Growing evidence suggests that postoperative antibiotics are not required for many procedures, including ORIFs [13, 23]. While majority of cases in our audit had antibiotics administered within a 24 h period, between 11 and 21% of patients had an extended duration of prophylaxis (beyond 24 h). The reasons for this remain unclear, but are potentially attributable to ambiguous postoperative instructions, delays in nursing administration and orders that are not ceased in a timely fashion. A recent, large, multicentre retrospective audit has demonstrated that prolonging SAP beyond 24 h has little effect on reducing SSIs but rather increases the risk of Clostridioides difficile infection and acute kidney injury [24]. The use of excessive postoperative antibiotics can also result in increased adverse events such as rash, pruritus and gastrointestinal disturbances [1]. Results from the multivariable analysis in this study indicate that presenting with lower limb fractures was associated with patients receiving postoperative antibiotics. Of note, slightly higher rates of SSIs have been reported for ORIFs of lower extremity fractures [25]; this may be a reason why longer duration of prophylaxis is observed in such patients.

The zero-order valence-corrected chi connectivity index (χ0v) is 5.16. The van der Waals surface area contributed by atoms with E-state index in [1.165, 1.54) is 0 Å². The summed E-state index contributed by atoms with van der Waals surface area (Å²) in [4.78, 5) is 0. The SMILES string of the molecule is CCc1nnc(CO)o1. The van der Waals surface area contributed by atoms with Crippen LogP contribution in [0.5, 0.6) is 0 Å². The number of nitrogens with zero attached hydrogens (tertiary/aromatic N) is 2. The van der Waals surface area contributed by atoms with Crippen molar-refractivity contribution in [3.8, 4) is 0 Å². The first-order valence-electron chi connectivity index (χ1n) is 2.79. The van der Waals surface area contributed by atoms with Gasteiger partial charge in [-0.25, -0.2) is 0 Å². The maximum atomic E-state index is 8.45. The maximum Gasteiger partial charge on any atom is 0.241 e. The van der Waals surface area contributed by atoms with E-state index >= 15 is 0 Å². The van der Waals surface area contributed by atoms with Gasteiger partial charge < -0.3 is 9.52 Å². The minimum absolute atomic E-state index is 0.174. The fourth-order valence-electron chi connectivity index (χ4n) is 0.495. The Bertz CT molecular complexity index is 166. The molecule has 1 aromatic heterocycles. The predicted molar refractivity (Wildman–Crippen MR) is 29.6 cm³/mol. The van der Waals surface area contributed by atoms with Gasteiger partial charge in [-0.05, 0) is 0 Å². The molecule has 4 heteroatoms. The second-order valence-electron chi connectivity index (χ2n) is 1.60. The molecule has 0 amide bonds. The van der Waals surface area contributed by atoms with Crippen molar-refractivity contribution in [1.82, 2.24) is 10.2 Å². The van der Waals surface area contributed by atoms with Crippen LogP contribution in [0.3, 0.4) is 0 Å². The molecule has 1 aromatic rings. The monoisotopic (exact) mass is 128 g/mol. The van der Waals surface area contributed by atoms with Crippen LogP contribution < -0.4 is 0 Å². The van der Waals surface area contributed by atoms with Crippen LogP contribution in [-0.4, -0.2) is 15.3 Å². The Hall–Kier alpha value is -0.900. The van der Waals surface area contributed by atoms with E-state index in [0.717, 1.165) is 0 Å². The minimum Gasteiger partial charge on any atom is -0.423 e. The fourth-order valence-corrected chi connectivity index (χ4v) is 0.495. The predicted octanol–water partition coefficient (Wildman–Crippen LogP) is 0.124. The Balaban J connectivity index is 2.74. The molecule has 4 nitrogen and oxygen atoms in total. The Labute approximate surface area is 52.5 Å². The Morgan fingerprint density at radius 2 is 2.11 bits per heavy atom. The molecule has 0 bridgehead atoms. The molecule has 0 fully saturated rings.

The majority of patients in this study received cefazolin as the agent of choice as per guideline recommendations, however, clindamycin was used as an alternative in penicillin-sensitive patients. Whilst vancomycin is listed in the Therapeutic Guidelines: Antibiotic as the preferred antimicrobial for patients with penicillin or beta lactam allergies, some international guidelines mention that clindamycin can also be used as an alternative agent [8]. Clindamycin may be used preferentially by surgeons over vancomycin due to the longer infusion time required to administer vancomycin as well as the potential for infusion site reactions such as red-man syndrome.